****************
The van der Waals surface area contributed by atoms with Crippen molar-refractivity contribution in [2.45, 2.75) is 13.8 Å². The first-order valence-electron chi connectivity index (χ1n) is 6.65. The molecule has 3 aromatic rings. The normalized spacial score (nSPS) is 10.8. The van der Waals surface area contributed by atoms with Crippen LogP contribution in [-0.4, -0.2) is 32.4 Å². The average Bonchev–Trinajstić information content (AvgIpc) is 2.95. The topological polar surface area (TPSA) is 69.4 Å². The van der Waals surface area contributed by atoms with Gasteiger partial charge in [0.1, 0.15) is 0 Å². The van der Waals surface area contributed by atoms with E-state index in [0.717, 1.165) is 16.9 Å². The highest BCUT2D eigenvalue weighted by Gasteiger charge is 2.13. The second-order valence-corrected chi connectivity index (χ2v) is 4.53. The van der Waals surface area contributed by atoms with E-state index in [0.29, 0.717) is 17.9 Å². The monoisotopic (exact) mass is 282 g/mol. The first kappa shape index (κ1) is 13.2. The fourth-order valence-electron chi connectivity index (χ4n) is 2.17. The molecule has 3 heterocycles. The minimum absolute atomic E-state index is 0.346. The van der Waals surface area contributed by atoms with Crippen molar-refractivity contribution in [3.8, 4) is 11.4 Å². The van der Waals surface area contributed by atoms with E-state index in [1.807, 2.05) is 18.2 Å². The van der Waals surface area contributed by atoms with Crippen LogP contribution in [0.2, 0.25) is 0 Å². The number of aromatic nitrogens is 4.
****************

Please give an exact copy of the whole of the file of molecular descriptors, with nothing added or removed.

The van der Waals surface area contributed by atoms with Crippen molar-refractivity contribution in [2.45, 2.75) is 13.8 Å². The first-order valence-electron chi connectivity index (χ1n) is 6.65. The molecule has 3 aromatic rings. The normalized spacial score (nSPS) is 10.8. The van der Waals surface area contributed by atoms with Crippen LogP contribution in [-0.4, -0.2) is 32.4 Å². The average Bonchev–Trinajstić information content (AvgIpc) is 2.95. The topological polar surface area (TPSA) is 69.4 Å². The van der Waals surface area contributed by atoms with Gasteiger partial charge in [0.1, 0.15) is 0 Å². The van der Waals surface area contributed by atoms with E-state index in [0.717, 1.165) is 16.9 Å². The highest BCUT2D eigenvalue weighted by Gasteiger charge is 2.13. The second-order valence-corrected chi connectivity index (χ2v) is 4.53. The van der Waals surface area contributed by atoms with E-state index in [0.29, 0.717) is 17.9 Å². The monoisotopic (exact) mass is 282 g/mol. The first kappa shape index (κ1) is 13.2. The fourth-order valence-electron chi connectivity index (χ4n) is 2.17. The molecule has 3 heterocycles. The minimum absolute atomic E-state index is 0.346. The van der Waals surface area contributed by atoms with Crippen molar-refractivity contribution in [3.8, 4) is 11.4 Å². The van der Waals surface area contributed by atoms with E-state index in [1.807, 2.05) is 18.2 Å². The van der Waals surface area contributed by atoms with Crippen LogP contribution in [0.2, 0.25) is 0 Å². The number of aromatic nitrogens is 4.